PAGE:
Young teens may be more likely to drink alcohol if their mother had multiple partners and did not consistently keep tabs on their behavior when they were 5 years old or younger, researchers from Australia found.

In an evaluation of 4158 mothers and children, mom's frequent partner change predicted greater alcohol use by their 14-year-olds, but "only when coupled with maternal reports of lower control," Professor Rosa Alati, at the University of Queensland, noted in an email to Reuters Health.

Changes in a mom's relationships coupled with higher levels of parental control were not associated with early-teen drinking, Alati and colleagues report in the journal Addiction.

A mother's parenting style plays an important role in teen drinking habits, and research hints that exposure to parents' frequent partner changes may increase risk for many risky adolescent behaviors, Alati noted.

The current study offers evidence that "maintaining attentive oversight of a child is important in the context of frequent changes in relationship status," Alati said.

Her group assessed how each mother supervised and punished their child at age 5 years, as well as the number of marriages/living partners each mom had during this period.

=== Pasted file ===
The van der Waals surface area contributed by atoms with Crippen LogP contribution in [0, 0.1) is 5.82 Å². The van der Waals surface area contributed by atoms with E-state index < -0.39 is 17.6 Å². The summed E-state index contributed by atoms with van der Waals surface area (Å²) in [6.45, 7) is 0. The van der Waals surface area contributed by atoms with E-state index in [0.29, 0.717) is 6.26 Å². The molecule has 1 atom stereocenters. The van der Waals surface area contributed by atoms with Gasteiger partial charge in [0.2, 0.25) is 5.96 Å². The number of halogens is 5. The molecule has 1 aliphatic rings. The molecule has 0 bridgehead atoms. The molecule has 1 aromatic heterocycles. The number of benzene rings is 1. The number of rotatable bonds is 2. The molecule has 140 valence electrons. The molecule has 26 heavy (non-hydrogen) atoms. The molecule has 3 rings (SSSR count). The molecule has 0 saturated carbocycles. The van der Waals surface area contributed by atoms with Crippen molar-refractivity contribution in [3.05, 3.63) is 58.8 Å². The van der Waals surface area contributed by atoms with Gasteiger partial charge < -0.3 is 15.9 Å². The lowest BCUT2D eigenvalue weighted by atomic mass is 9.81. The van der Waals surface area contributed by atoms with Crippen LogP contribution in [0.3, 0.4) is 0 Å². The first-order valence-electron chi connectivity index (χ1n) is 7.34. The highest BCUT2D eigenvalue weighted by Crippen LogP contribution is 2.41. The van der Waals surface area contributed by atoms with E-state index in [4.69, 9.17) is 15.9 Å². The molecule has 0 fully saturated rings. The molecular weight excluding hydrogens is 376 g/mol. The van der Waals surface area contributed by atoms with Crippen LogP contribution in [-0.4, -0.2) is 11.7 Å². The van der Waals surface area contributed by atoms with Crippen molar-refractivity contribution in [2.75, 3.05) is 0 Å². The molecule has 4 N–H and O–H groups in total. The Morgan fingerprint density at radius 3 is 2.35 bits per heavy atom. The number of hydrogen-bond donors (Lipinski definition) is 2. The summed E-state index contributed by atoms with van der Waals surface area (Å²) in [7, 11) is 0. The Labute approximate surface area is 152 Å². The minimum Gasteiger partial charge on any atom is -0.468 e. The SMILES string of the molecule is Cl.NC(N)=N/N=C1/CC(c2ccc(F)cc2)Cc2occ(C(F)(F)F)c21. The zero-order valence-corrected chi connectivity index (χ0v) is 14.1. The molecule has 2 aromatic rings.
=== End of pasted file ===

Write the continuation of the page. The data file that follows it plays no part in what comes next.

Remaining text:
When Alati's team assessed the kids at the age of 14, about 84 percent had never had a full glass of alcohol, slightly more than 11 percent drank occasionally, and nearly 5 percent were problem drinkers (having as much as 5 alcoholic drinks on one occasion or at least 3 drinks monthly).

Occasional teen drinkers more often had a mom who exerted lower degrees of parental control in analyses that allowed for the child's gender, age, and the mom's relationship changes, depression, and alcohol and tobacco use during her child's early years.

Problem drinkers more often had moms who exerted low control and had one partner change compared with teens of moms exerting high control and having one partner. Problem drinking was more than twice as likely in teens of moms exerting low control and having two or more partner changes.

Alati and colleagues say further research is needed to clarify these findings and to assess a father's or partner's influence on teen drinking.